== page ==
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Tag Archives: imperfections

Unpleasant, Painful but Productive

In this age of social media, discipline often takes the forms of rants on twitter.  When shared among millions of followers, these words can be unpleasant, a strike to your heart.  Yet, if you acknowledge your own imperfections, any form of criticism can make you a better person if you are open to change.

And have you completely forgotten this word of encouragement that addresses you as a father addresses his son? It says, “My son, do not make light of the Lord’s discipline, and do not lose heart when he rebukes you, Hebrews 12:5.

Like the famous court scene in A Few Good Men, sometimes people can’t handle the truth of an honest assessment.  Thus, many turn a deaf ear, unable to accept the painful reality that they are wrong.  This lack of openness often leads to stubborn hearts as well as a lack of progress in life.

Because the Lord disciplines the one he loves, and he chastens everyone he accepts as his son,” Hebrews 12:6.

According to the author of Hebrews, individuals need to change their perspective on discipline.  If careless acts result in embarrassment, face the music instead of running and hiding.  By embracing hardship as growing pains, character can blossom if you are open to self-improvement.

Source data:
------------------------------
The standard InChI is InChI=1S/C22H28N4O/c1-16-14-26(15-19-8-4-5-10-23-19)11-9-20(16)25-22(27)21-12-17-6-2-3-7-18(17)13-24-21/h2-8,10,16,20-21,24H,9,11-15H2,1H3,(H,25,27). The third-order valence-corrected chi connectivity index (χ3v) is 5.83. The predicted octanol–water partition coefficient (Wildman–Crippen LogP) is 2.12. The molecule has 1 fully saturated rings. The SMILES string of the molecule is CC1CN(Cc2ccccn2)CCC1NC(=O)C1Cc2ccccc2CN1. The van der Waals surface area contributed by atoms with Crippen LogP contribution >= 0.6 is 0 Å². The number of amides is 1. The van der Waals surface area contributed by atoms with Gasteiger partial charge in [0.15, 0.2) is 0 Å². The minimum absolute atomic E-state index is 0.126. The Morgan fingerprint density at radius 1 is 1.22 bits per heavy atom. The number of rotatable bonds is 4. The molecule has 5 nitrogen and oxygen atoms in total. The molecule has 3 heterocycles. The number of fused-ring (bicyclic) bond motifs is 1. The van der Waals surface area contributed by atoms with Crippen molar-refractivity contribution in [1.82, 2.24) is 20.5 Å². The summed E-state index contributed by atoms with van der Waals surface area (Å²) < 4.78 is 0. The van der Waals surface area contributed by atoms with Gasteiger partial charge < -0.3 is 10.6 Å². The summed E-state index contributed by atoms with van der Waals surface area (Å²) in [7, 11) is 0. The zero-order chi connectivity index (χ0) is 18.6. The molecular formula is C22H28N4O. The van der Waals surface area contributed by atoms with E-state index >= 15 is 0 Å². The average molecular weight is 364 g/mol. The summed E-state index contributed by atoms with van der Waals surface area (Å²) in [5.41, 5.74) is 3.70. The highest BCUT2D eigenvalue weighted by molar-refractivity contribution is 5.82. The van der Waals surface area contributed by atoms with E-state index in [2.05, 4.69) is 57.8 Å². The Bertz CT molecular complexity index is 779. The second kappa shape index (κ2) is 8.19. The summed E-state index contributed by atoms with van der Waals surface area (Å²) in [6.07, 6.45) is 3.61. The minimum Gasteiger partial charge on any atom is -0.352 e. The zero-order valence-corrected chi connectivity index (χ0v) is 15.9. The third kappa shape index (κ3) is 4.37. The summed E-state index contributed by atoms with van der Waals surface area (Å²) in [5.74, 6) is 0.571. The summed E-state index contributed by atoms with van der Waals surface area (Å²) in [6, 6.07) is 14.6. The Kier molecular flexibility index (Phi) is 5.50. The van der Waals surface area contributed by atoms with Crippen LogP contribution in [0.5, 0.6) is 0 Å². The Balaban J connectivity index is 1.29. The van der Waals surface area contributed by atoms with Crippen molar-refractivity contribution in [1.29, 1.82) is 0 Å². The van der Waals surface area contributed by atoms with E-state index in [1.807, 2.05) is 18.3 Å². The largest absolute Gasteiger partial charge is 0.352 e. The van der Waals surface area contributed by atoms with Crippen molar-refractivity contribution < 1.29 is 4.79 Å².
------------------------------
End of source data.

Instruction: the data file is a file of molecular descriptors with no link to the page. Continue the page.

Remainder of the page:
Endure hardship as discipline; God is treating you as his children. For what children are not disciplined by their father? – Hebrews 12:7

Discipline is one of those things which can be difficult to experience.  Yet, in the midst of adversity, God has a reason, to shape his children just as a potter molds their clay.  Therefore, the next time you are called out, it might be unpleasant or painful, but in the end I pray that you find it productive.

by Jay Mankus

 

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Worthy of Suffering

During my time at the University of Delaware, I was fortunate enough to meet several missionaries.  Through campus groups like Campus Crusade, Fellowship of Christian Athletes and Intervarsity, opportunities arose to interact with individuals from different countries, cultures and dynamic characters.  In biblical terms, several of these people I met are worthy of suffering.

The apostles left the Sanhedrin, rejoicing because they had been counted worthy of suffering disgrace for the Name, Acts 5:41.